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Rickie Fowler is one shot back at Pebble Beach with 66



Tiger Woods reflects on his win at the 2000 U.S. Open at Pebble Beach. Woods destroyed the competition winning by a record-setting 15 shots.

PEBBLE BEACH, Calif. – Rickie Fowler swears he doesn’t think about it.

He insists it doesn’t bother him and politely says so when the subject is broached, which was as recently as Tuesday.

But deep down, the magnetic star wants to rid himself of the label of being one of the best players never to have won a major, a double-edged tag that has been attached to his logoed wardrobe for nearly five years.

As he has said often, all he can do is put himself in position to end such talk. And he did so again Thursday in the first round of the 119th U.S. Open as he signed for a 5-under-par 66 to share space at the top of the leaderboard with Xander Schauffele, Louis Oosthuizen and Aaron Wise at Pebble Beach. Justin Rose went to the top of the board later Thursday with a 65.

“Well, the expectations and the pressure that I put on myself is a lot more than what’s coming from the outside,” Fowler said. “I’d love to get a major. It would be awesome if it was this week. We’re off to a good start. We’ve got a lot of work to do. But I said earlier in the week that whether I win a major or I don’t in my career, it’s not something that’s going to define me.”

Fowler and the rest of the morning wave were greeted by a calm sea, trees that were nearly still and a course that was yielding. Soon red numbers took to the scoreboards as the morning wave took to the course.

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After the top trio of leaders, Scott Piercy shot 67 after getting to 5 under through his first six holes.

Piercy got off to a hot start at Pebble Beach, where the greens were soft and conditions ripe for scoring early. Piercy made birdies on holes 2, 4 and 5 before his eagle on the par-5 sixth.

A group of four at 68 included four-time major champion Rory McIlroy. Eight players were at 69, including Sergio Garcia, Jon Rahm, Bryson DeChambeau and Graeme McDowell, who won the U.S. Open in 2010, the last time it was at Pebble Beach.

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“It’s probably one of the better rounds I’ve played in a major, but it felt like the worst I could have shot,” said Fowler, alluding to the number of greens he hit in regulation (15), how many fairways he hit (13) and how many good putts he stroked (many). “So that’s a good thing. I’m happy with the start. You can’t go out and win it up the first day, but you can obviously put yourself in a good position or take yourself out of it.”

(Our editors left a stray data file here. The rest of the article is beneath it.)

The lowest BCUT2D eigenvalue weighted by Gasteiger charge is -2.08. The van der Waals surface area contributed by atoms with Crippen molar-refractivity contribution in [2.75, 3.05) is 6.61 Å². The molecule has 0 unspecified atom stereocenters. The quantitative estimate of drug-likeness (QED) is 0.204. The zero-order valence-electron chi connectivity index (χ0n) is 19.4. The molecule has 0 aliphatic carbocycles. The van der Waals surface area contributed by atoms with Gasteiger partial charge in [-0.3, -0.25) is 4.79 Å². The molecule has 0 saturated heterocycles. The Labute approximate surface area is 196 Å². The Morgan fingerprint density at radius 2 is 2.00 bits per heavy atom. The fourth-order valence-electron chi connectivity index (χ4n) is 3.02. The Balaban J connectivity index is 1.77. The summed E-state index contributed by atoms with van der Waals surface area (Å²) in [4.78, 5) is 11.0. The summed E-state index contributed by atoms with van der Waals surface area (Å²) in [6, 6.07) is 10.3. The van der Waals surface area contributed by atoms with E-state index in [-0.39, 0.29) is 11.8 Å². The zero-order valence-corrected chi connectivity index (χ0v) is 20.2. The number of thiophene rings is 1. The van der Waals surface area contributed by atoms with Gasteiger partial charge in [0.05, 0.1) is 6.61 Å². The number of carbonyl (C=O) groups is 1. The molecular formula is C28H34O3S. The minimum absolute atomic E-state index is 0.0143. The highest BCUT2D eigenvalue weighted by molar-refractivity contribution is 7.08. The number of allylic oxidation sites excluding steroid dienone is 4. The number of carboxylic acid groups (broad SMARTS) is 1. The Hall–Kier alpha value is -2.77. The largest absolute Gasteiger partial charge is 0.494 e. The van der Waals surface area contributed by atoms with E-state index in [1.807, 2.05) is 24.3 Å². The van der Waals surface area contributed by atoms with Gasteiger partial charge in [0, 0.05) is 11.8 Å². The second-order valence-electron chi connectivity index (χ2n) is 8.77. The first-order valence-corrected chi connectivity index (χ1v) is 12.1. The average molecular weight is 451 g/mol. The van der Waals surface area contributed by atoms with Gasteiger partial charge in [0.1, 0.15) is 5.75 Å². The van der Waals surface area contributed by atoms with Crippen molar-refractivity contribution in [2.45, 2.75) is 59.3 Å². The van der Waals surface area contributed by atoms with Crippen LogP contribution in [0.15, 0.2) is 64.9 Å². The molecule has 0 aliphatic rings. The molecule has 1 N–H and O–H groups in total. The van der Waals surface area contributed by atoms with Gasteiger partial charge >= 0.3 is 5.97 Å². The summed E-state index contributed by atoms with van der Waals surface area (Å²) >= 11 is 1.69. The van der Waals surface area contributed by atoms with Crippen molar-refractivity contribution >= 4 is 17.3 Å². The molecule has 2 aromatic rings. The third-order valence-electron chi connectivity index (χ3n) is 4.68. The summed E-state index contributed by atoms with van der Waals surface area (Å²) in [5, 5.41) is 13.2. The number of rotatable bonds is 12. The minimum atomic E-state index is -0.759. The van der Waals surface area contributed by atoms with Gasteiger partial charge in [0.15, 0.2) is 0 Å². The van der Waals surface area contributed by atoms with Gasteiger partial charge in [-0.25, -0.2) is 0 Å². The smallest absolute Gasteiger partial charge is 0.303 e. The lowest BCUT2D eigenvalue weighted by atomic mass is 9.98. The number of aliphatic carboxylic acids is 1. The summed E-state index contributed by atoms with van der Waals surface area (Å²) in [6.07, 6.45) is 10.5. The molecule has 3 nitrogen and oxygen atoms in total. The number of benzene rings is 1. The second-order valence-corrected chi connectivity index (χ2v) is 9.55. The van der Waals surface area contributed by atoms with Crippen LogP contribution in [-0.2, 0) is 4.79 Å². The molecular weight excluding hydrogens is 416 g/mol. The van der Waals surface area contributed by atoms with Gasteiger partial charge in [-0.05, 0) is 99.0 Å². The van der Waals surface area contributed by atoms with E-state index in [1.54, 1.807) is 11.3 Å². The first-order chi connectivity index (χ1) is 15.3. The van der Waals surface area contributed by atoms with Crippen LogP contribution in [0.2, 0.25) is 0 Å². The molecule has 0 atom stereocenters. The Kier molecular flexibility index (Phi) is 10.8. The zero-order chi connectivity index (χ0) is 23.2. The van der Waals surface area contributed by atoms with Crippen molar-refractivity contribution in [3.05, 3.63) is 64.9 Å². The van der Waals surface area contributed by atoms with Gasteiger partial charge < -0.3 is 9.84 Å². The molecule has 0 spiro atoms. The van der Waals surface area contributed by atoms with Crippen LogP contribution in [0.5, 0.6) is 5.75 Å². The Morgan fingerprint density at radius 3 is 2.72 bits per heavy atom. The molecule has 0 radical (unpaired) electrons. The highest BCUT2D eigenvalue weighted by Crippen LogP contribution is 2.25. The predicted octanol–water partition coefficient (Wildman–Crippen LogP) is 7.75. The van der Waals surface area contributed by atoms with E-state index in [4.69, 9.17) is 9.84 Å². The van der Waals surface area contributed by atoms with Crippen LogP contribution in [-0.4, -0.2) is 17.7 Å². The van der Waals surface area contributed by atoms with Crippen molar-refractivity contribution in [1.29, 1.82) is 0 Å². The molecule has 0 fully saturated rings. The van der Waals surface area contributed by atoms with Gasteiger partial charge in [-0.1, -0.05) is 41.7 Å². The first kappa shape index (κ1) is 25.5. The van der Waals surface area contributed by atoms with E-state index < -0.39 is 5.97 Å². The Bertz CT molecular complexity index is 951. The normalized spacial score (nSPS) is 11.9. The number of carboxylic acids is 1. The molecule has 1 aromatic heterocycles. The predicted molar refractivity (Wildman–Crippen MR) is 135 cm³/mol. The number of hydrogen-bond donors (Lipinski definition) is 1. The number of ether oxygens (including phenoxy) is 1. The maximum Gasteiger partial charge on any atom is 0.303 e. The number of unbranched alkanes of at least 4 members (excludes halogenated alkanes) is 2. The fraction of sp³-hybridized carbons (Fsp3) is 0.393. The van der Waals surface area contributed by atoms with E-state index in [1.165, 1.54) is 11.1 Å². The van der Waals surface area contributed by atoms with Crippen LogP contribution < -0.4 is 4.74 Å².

Fowler, who has won five PGA Tour titles, has 10 top-10s in majors. Four of those came in 2014, including the PGA Championship where he led by one with six holes to play before tying for third.

In 2017, his 65 gave him the first-round lead in the U.S. Open en route to a tie for fifth. In the 2018 Masters, he made a back-nine Sunday rush but fell one shy of champion Patrick Reed.


With the U.S. Open approaching, USA TODAY Sports sat down with Adam Scott to discuss the diverse golf course that will host the tournament: Pebble Beach.

As each major has passed – this is his 39th – Fowler said he has reached the coveted comfort level to deal with the magnitude of the majors. He wants to feel like he does at a regular PGA Tour event. He prepares a tad differently for the four biggest events but come the first tee on the first day, he’s just thinking of execution.

“You don’t have to do anything special in majors. It’s just being disciplined and executing the shot that’s at hand,” Fowler said. “I feel great. Very comfortable at Pebble. I feel I’m in a really good spot on the golf course and away from the golf course.”

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McIlroy, last week’s winner of the RBC Canadian Open, would say the same. He exorcised his demonic recent past with the U.S. Open. In his last three starts in the national championship, McIlroy opened with rounds of 77, 78 and 80 en route to missing the cut.

His 68 bodes well – the last three times he’s opened a major with a 68 or lower, he won. Those victories came at the 2012 PGA, 2014 British Open and 2014 PGA.

“Getting back to winning these big events, it is important to get off to a good start,” McIlroy said. “You’re right in the mix from the start. I did everything you need to do in a U.S. Open. I stayed patient. I bogeyed the first hole and then played the last 17 4-under without a bogey. It was a good day’s work.”

As it was for Fowler.


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